What can we learn from the Olympics?

As I write this the Olympics are well under way and a fever has finally swept across the country.  When it was announced that London had won the bid, I wasn’t a fan.  I knew the first thing that would happen is that funding for the arts would be diverted and I wasn’t wrong.  They’ve tried to make up for that by some big Olympiad events this year but we have to be real – it costs a lot of money to put on the Olympics and that’s where the funds needed to go.

But I decided that I would embrace the Olympics a couple of years ago and found my energy and excitement by working at first with schools as part of the Coventry Creative and Media Diploma cluster and this year through Foxford School’s Community Olympiad, Castle Vale’s Community Games, Mencap’s We Dance project and by volunteering as a Coventry Ambassador (supporting the football that’s taken place at the Stadium).  For the majority of the last two years, not many have understood why I’ve thrown my self behind it but I knew that this was a way to bring people together, even if I had to work hard to help them see that.

So what can we learn from the Olympics? As a nation it has been largely rejected right up to the last moment, with fever coming only recently through in part the torch, mostly through the Opening Ceremony and certainly from getting into the competition itself as we back British athletes we’ve hardly heard of, in sports we largely never bothered with before.

Why? It has captured our imagination, fired our passion and united us in one large community.

How? There is something to be said by the principles that they have held at the heart of the planning.  We’ve had a giggle at some of the buzz words, especially with the parody TV show 2012 but let’s face it there’s nothing you want to disagree with.  We do want to inspire a generation, we do want there to be a lasting legacy of the games and we do need to see sustainability. Then you take the ideas and vision that has then taken these principles to make them reality and they have been delivered in such a way that it makes you want to back them.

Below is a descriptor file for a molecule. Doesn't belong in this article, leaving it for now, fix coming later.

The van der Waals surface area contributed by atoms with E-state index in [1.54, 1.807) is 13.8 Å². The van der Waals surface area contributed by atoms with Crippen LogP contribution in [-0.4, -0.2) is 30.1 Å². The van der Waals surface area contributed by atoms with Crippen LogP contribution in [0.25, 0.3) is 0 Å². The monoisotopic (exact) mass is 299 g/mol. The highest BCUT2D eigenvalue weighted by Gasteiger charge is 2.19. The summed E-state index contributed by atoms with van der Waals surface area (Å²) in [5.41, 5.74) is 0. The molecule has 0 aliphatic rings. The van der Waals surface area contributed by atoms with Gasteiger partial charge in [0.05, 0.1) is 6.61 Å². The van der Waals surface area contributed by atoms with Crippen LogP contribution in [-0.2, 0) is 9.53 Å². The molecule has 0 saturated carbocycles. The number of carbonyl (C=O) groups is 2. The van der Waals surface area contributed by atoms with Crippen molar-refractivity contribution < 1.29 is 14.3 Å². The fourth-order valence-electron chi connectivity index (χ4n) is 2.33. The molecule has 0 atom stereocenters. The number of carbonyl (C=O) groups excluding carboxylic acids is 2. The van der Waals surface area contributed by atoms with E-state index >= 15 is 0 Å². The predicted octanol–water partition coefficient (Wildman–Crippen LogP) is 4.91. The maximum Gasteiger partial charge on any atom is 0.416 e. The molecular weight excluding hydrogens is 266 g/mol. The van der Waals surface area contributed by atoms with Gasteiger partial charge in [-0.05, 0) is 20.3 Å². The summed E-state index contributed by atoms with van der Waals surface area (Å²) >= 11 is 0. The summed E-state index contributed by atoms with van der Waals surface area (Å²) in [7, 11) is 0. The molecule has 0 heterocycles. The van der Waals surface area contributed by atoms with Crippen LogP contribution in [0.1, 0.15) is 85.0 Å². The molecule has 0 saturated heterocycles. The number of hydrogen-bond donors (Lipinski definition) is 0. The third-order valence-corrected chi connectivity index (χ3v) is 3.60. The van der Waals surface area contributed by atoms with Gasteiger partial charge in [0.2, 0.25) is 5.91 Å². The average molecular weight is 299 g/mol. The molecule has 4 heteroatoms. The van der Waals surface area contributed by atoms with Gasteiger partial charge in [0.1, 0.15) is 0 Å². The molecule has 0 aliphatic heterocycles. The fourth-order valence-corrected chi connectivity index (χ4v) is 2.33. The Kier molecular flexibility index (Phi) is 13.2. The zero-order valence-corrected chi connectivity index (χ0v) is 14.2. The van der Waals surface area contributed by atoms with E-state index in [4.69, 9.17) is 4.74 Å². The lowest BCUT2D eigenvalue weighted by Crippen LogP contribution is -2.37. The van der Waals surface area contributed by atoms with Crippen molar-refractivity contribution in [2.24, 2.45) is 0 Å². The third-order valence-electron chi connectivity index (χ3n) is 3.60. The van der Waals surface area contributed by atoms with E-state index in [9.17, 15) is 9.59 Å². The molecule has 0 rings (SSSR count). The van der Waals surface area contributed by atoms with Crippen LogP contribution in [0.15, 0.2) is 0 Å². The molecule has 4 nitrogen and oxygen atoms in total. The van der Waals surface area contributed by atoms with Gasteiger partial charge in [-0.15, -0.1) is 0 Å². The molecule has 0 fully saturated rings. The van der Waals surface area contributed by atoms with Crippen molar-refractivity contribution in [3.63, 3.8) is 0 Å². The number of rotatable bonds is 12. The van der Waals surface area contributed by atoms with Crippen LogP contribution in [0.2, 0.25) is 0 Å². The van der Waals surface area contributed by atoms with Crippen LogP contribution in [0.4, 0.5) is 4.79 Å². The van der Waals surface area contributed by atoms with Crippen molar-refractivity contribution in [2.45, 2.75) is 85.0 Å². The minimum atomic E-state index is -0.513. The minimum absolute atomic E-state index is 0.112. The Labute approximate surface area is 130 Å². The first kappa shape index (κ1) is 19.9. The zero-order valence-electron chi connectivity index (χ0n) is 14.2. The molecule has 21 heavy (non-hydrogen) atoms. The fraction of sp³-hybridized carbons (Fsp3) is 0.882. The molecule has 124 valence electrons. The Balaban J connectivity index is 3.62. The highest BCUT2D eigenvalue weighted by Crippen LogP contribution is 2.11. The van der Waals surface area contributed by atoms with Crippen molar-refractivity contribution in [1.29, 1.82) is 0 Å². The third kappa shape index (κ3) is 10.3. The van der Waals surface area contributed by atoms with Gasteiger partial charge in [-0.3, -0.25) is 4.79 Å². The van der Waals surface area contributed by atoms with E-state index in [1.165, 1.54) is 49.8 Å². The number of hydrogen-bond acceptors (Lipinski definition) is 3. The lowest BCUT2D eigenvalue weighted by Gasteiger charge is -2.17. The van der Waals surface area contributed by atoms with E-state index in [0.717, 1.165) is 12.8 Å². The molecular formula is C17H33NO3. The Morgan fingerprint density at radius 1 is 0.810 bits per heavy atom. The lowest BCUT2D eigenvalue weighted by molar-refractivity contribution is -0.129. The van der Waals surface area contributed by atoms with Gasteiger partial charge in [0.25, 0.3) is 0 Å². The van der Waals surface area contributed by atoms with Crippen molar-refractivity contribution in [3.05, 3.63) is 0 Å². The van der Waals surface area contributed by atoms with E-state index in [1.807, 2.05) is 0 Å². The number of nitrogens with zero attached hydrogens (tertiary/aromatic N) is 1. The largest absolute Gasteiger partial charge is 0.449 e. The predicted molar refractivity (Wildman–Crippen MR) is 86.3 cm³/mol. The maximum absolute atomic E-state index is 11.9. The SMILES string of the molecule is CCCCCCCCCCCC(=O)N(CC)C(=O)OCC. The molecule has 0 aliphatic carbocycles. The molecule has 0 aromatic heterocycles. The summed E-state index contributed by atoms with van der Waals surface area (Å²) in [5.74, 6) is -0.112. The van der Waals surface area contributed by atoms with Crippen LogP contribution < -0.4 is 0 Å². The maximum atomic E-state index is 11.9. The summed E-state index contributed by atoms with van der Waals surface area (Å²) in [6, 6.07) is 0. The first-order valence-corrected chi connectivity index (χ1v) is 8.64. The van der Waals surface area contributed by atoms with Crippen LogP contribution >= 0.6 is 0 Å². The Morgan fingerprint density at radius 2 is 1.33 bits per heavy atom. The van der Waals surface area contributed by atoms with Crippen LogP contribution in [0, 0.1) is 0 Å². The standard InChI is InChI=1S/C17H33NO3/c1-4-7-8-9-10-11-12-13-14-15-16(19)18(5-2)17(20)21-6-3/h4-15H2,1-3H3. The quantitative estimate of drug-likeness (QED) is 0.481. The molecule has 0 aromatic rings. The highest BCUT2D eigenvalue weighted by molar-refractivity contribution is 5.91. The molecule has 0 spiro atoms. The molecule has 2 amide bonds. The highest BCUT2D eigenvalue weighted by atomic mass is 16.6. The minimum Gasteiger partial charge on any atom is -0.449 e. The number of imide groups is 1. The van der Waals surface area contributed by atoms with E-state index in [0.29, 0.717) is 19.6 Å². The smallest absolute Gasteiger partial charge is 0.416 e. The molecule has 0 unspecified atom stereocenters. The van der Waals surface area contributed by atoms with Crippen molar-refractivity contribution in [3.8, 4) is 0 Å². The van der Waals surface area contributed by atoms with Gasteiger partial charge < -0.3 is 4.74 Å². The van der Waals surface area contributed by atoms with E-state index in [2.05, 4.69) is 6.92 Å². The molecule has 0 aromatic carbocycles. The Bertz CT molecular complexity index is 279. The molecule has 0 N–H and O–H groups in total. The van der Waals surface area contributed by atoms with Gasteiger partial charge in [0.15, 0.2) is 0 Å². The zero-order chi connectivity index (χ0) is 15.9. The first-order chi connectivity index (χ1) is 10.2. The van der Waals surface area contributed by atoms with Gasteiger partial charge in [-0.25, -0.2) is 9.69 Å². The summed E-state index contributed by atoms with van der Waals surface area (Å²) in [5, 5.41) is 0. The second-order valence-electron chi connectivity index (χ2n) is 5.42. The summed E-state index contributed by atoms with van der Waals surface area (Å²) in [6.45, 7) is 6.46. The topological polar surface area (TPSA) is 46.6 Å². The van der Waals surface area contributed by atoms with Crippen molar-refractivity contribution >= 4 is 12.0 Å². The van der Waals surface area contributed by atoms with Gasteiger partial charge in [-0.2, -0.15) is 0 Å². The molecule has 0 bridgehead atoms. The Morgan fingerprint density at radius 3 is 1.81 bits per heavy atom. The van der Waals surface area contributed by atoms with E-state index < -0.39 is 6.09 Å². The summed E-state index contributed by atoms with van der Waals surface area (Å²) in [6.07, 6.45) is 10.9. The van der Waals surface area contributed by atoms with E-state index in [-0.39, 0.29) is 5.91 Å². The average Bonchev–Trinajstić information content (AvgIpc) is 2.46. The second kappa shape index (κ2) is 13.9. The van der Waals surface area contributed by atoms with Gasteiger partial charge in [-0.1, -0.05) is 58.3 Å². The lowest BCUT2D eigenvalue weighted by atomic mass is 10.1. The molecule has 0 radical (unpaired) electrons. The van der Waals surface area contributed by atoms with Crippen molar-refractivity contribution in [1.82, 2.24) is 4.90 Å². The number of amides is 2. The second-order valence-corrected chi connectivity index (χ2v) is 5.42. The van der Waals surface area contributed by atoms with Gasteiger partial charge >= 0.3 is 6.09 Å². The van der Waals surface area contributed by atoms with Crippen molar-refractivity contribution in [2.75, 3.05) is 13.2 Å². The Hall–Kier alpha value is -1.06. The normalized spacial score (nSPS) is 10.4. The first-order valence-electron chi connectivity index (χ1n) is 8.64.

Real people carried the torch! Not just athletes, or celebrities and not just former contestants of the XFactor, real people.  People who have given to their communities, made a difference and have been given a moment in the spotlight to contribute to the making of history.  I saw the torch come through Birmingham and I’m glad I did.  It was all a bit corporate/product placement but when it came to hearing torch bearer’s stories and seeing the moment the cauldron was lit, we all knew that something great was coming to the UK.

Whether you agree with me or not, the Opening Ceremony celebrated what makes us British, with a mixture of history, diversity and culture, a clever roller-coaster of emotions and awe as the film director shaped our journey. For those of us who live for making great thing happen using a cast of community performers and working cross-art form, we were impressed (well at least myself and others I’ve spoken to since) and of course we’d have loved a £20m budget. Then you take a simple idea of lighting a torch and do something with it that you wouldn’t expect: get the greatest British athletes who’ve been speculated at lighting the final cauldron and get them to hand the honour over to our future great athletes in the form of 7 young people.

We have then been impressed with the dedication, preparation and commitment of the athletes.  We’ve held our breath, screamed at the tv and given a collective aah when it’s not gone to plan.  It’s hard not to be moved by the complete joy of the gold medal winners especially when it’s our own country – with our national anthem taking on a new sense of occasion. For those who haven’t won? They are hard on themselves but we wont let them apologise or beat themselves up – they know and we know that there’ll be more times to prove their worth and that they are the kind of people who will learn from the experience and let it fuel them further.

What can we learn? Be inspirational with strong and ambitious principles. Be imaginative and put in place the resources needed to make things happen. Be committed, work hard, be resilient and celebrate achievements whether it’s gold or acknowledging that you’ve done your best this time and that there’s another time to work towards if you need to be better.

So what next. We need to not forget what we have learnt this summer.  We’ve learnt that something really expensive, something that seems to distract from what is a priority can actually turn out to achieve something remarkable.  Something which brings together communities, inspires people and makes a difference to more people than most can imagine.

claire@changingcultures.org 

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